• Twitpic is using CloudFront for > 5 billion requests/month and couldn't be happier. S3 is used as the origin and the price can be cheaper using reserved capacity pricing for yearly commitments above a certain bandwidth level.
  • On Key Value vs Column Family. Edward Capriolo with an insightful way to look at the differences: Key value: Map<Object,Object>; Column Family Map<Object, Map<Object,Object>>. Column family supports appending with out a read, modify, write cycle. 
  • Comparing fabric efficiencies of Fixed vs Chassis based designs, non-blocking. Brad Hedlund with an epic switch fabric post: When building a non-blocking fabric, a design of all fixed switches scales with better power and space efficiency, and with fewer switches and cables (if not the same), when compared to designs with chassis switches.
  • Good introduction to the Raima Architecture, targeted at cross-platform, small footprint database systems.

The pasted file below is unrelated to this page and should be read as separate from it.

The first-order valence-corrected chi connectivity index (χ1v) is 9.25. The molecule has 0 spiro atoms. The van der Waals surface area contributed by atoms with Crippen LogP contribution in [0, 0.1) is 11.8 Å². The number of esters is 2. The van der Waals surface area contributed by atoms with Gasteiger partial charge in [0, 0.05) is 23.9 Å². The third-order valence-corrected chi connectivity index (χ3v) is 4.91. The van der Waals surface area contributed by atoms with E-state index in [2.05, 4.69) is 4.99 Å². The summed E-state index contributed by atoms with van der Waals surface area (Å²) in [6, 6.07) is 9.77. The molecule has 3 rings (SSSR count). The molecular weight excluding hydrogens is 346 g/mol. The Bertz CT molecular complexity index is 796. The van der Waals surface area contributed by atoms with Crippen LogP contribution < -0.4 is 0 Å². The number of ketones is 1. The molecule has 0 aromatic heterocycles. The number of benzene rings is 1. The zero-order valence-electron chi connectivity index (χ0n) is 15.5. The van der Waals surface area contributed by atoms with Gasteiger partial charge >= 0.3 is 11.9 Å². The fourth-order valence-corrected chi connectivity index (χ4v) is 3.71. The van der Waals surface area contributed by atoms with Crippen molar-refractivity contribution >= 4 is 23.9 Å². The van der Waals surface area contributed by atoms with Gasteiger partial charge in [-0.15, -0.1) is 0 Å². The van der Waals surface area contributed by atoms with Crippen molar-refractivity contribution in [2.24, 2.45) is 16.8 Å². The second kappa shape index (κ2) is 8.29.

Reader Comments (6)

Looks like BYT-ON processor is an April 1st joke :)


May 18, 2012 | Unregistered CommenterKyryl

The news about "World’s first graphene-based processor" is an April Fool joke.

May 18, 2012 | Unregistered Commenternire

The story about the graphene is posted 4/1/2012 .... ejem ...

"We replaced the existing processor in one of the newest tablets available on the market with our graphene-based BYT-ON processor. We knew that the BYT-ON’s power-consumption was going to be minimal, but we were amazed to discover that the tablet ran all the way from the beginning of January 2012 until the end of March 2012 – three full months – without our having to recharge the battery.”

May 18, 2012 | Unregistered Commentergergomez

I think you may just want to check the date on the article about the graphene processor. A little too good to be true perhaps?

May 18, 2012 | Unregistered CommenterBruce Ritchie

You may want to remove the BYT-ON post as it links to an April Fool's post(check the date and the comments)

May 18, 2012 | Unregistered CommenterNik Ridder